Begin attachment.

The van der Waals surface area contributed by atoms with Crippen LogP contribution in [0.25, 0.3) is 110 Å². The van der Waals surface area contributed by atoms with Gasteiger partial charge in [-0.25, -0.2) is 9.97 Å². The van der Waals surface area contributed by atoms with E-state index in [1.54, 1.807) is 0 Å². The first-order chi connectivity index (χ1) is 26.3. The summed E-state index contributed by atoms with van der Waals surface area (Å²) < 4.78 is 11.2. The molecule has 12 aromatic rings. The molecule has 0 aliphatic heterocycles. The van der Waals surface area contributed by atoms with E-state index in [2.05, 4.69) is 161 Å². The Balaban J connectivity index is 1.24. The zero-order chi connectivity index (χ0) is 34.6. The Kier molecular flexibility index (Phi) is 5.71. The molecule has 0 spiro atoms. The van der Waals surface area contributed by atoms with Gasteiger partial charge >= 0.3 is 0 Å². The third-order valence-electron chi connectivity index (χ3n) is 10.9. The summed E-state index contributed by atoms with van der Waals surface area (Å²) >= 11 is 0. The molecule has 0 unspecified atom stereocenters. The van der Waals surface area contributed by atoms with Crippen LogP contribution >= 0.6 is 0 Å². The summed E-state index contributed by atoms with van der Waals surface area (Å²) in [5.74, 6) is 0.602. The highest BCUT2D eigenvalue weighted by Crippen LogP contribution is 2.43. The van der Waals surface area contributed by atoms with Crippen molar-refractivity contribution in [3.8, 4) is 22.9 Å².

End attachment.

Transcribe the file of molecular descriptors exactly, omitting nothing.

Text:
The van der Waals surface area contributed by atoms with Crippen LogP contribution in [0.25, 0.3) is 110 Å². The van der Waals surface area contributed by atoms with Gasteiger partial charge in [-0.25, -0.2) is 9.97 Å². The van der Waals surface area contributed by atoms with E-state index in [1.54, 1.807) is 0 Å². The first-order chi connectivity index (χ1) is 26.3. The summed E-state index contributed by atoms with van der Waals surface area (Å²) < 4.78 is 11.2. The molecule has 12 aromatic rings. The molecule has 0 aliphatic heterocycles. The van der Waals surface area contributed by atoms with E-state index in [2.05, 4.69) is 161 Å². The Balaban J connectivity index is 1.24. The zero-order chi connectivity index (χ0) is 34.6. The Kier molecular flexibility index (Phi) is 5.71. The molecule has 0 spiro atoms. The van der Waals surface area contributed by atoms with Gasteiger partial charge >= 0.3 is 0 Å². The third-order valence-electron chi connectivity index (χ3n) is 10.9. The summed E-state index contributed by atoms with van der Waals surface area (Å²) >= 11 is 0. The molecule has 0 unspecified atom stereocenters. The van der Waals surface area contributed by atoms with Crippen LogP contribution >= 0.6 is 0 Å². The summed E-state index contributed by atoms with van der Waals surface area (Å²) in [5.74, 6) is 0.602. The highest BCUT2D eigenvalue weighted by Crippen LogP contribution is 2.43. The van der Waals surface area contributed by atoms with Crippen molar-refractivity contribution in [3.8, 4) is 22.9 Å².